AavantiBio Launches with $107 Million Financing for Rare Disease Gene Therapies
October 22, 2020
Rare Daily Staff
AavantiBio launched with $107 million in a Series A financing round to develop gene therapies for rare genetic diseases. The private financing round includes a $15 million equity investment from Sarepta.
Investors in the financing include Perceptive Advisors, Bain Capital Life Sciences, and RA Capital Management together with Sarepta Therapeutics, which made a $15 million equity investment in the startup.
“Our equity participation in AavantiBio serves our strategy to build our gene therapy engine through targeted investment in potentially life-enhancing therapies as well as partnering with renowned genetic medicine pioneers such as Drs. Byrne and Corti,” said Doug Ingram, president and CEO, Sarepta Therapeutics.
Alexander “Bo” Cumbo, a seasoned biopharmaceutical executive, has been appointed AavantiBio’s chief executive officer and president, effective immediately. Cumbo joins AavantiBio after eight years at Sarepta, where he served as chief commercial officer and executive vice president.
GoFAR, an Italian patient advocacy group, and the Muscular Dystrophy Association Venture Philanthropy Fund provided AavantiBio’s initial seed funding.
AavantiBio’s vision is to harness the transformative science of gene transfer therapy and gene editing technologies to improve the lives of people living with fatal diseases. The company is advancing a pipeline of innovative gene transfer therapies in areas of high unmet medical need.
The company has strategic partnerships with the University of Florida’s Powell Gene Therapy Center and the MDA Care Center at UF Health where co-founders and renowned gene therapy researchers Barry Byrne and Manuela Corti maintain their research and clinical practices.
AavantiBio’s lead program builds on the foundational research efforts of Byrne and Corti in Friedreich’s Ataxia (FA), a rare inherited genetic disease that causes cardiac and central nervous system dysfunction.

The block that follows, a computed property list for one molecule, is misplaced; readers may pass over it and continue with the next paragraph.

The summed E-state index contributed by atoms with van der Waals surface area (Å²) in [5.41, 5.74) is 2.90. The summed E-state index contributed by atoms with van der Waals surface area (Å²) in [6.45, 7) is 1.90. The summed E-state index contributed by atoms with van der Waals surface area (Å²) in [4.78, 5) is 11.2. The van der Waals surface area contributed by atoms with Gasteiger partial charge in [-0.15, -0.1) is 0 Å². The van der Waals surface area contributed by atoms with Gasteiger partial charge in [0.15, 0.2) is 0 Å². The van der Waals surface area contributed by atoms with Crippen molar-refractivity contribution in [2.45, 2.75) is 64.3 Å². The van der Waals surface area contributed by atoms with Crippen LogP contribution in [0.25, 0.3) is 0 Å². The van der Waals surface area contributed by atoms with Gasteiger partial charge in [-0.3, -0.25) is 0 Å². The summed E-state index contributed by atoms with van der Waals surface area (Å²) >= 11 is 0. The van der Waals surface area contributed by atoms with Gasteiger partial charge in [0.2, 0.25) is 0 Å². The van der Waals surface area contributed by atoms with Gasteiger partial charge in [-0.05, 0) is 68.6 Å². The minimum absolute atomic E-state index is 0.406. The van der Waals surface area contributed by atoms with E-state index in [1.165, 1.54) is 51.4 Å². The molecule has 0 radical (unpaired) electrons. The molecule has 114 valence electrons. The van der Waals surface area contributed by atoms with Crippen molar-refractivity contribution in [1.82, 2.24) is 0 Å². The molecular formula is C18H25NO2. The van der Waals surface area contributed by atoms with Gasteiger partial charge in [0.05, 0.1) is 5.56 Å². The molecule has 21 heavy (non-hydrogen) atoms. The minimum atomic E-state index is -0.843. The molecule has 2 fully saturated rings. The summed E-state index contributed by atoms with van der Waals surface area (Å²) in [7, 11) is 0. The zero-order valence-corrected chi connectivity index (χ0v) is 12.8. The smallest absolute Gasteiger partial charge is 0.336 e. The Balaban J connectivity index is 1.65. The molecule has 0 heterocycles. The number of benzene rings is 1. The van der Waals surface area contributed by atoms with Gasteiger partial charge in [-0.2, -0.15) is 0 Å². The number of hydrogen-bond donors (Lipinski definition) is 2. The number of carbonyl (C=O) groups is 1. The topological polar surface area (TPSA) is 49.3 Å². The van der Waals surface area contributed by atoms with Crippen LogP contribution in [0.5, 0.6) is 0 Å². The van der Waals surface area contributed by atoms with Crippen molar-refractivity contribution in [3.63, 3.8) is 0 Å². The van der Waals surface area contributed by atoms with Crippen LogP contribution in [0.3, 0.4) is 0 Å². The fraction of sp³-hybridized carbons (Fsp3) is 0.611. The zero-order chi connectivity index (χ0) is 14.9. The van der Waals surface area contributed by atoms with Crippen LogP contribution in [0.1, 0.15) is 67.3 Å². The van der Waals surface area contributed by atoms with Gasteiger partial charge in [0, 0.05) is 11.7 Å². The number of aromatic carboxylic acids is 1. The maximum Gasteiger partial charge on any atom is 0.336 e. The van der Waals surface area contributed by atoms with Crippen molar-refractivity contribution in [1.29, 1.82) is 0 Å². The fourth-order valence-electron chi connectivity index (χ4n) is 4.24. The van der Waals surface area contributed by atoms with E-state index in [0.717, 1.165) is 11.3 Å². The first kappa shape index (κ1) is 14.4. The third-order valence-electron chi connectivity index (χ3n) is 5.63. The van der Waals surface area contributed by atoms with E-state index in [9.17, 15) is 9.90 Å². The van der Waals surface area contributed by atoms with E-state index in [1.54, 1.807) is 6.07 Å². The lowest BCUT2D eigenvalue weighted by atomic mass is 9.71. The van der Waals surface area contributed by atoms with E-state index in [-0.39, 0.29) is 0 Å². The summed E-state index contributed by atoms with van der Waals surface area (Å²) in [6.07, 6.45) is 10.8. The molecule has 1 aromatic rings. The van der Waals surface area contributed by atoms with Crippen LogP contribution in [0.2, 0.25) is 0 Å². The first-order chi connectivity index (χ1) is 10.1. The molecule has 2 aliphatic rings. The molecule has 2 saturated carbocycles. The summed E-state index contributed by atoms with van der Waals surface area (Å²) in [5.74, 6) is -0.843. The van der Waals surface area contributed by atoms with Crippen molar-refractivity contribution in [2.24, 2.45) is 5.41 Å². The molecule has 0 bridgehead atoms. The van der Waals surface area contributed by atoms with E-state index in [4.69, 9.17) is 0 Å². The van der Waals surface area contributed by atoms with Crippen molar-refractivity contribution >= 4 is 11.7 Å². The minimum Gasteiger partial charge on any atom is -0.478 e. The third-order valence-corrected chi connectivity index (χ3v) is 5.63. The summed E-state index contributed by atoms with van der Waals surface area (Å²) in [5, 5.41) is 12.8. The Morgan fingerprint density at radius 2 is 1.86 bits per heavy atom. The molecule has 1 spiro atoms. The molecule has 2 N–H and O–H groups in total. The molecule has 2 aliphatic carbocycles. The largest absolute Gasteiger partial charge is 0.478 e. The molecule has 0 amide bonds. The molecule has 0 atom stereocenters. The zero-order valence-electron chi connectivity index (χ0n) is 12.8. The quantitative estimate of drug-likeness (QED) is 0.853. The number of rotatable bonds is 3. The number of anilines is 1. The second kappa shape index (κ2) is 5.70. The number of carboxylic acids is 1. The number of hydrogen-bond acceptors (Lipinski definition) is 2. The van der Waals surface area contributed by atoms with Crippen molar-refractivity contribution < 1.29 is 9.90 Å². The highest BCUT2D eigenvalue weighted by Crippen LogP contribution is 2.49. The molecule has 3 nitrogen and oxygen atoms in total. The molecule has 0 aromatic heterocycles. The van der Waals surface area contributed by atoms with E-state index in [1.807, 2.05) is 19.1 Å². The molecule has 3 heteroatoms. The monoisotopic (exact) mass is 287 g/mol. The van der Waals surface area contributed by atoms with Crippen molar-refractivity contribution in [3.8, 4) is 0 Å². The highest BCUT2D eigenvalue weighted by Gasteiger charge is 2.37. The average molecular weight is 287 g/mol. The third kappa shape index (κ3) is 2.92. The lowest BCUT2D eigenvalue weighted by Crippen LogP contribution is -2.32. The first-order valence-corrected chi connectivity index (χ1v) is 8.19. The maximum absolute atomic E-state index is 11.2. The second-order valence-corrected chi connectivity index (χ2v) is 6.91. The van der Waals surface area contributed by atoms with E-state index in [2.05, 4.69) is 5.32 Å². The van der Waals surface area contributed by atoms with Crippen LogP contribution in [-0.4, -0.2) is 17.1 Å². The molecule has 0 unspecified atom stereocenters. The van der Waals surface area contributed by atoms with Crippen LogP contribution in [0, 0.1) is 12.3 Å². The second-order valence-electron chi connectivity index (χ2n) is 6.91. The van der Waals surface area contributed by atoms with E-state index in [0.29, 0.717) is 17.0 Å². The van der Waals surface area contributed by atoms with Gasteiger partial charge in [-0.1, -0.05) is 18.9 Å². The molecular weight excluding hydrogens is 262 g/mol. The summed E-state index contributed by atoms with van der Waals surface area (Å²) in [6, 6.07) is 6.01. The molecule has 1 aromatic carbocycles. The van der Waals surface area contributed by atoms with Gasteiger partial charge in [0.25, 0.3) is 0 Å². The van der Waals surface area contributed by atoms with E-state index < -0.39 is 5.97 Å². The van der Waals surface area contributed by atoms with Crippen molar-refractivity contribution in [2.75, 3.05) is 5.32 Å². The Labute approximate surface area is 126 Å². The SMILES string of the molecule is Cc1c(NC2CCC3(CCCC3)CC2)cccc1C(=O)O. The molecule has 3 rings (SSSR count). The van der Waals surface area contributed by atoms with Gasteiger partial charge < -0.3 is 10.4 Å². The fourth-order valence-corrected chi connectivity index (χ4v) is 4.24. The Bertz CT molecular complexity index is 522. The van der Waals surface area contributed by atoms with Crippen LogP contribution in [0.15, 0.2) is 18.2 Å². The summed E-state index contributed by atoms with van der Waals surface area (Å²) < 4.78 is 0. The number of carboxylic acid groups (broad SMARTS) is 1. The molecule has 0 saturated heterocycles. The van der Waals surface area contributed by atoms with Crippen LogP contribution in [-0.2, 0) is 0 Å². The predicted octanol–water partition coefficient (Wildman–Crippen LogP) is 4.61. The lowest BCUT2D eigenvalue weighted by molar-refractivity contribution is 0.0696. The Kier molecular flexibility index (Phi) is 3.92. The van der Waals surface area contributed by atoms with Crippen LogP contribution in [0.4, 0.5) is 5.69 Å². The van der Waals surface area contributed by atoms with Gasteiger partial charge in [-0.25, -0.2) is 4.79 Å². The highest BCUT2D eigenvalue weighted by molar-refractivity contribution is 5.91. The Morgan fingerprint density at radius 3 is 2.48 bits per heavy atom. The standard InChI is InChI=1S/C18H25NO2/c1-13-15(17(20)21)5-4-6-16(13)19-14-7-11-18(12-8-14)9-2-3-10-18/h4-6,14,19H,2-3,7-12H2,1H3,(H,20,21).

FA causes movement problems and nervous system damage. Over time, the disease leads to degeneration in the spinal cord, peripheral nerves and cerebellum and causes impaired muscle coordination (ataxia) that gets worse over time. Poor coordination is one of the first noticeable features of FA. The neurological degeneration caused by the disease results in unsteady movements, impaired sensory function, and even the loss of speech. Affected individuals can also develop heart problems, diabetes, or curvature of the spine. However, the disorder does not affect cognitive ability. Though rare, FA affects 1 in every 40,000-50,000 people and is the most common form of hereditary ataxia in the United States.
“AavantiBio has a unique opportunity to change the lives of those living with FA and other rare diseases,” said Cumbo. “Central to our mission is building on the advancements in gene transfer therapies and harnessing these revolutionary technologies to realize their potential as life-altering medicines.”
The AavantiBio board of directors includes Cumbo, Byrne, Corti, and representatives of the investor group, and two independent directors. Louise Rodino-Klapac, senior vice president of gene therapy for Sarepta, will serve as a board observer.
Photo: Alexander “Bo” Cumbo, president and CEO of AavantiBio
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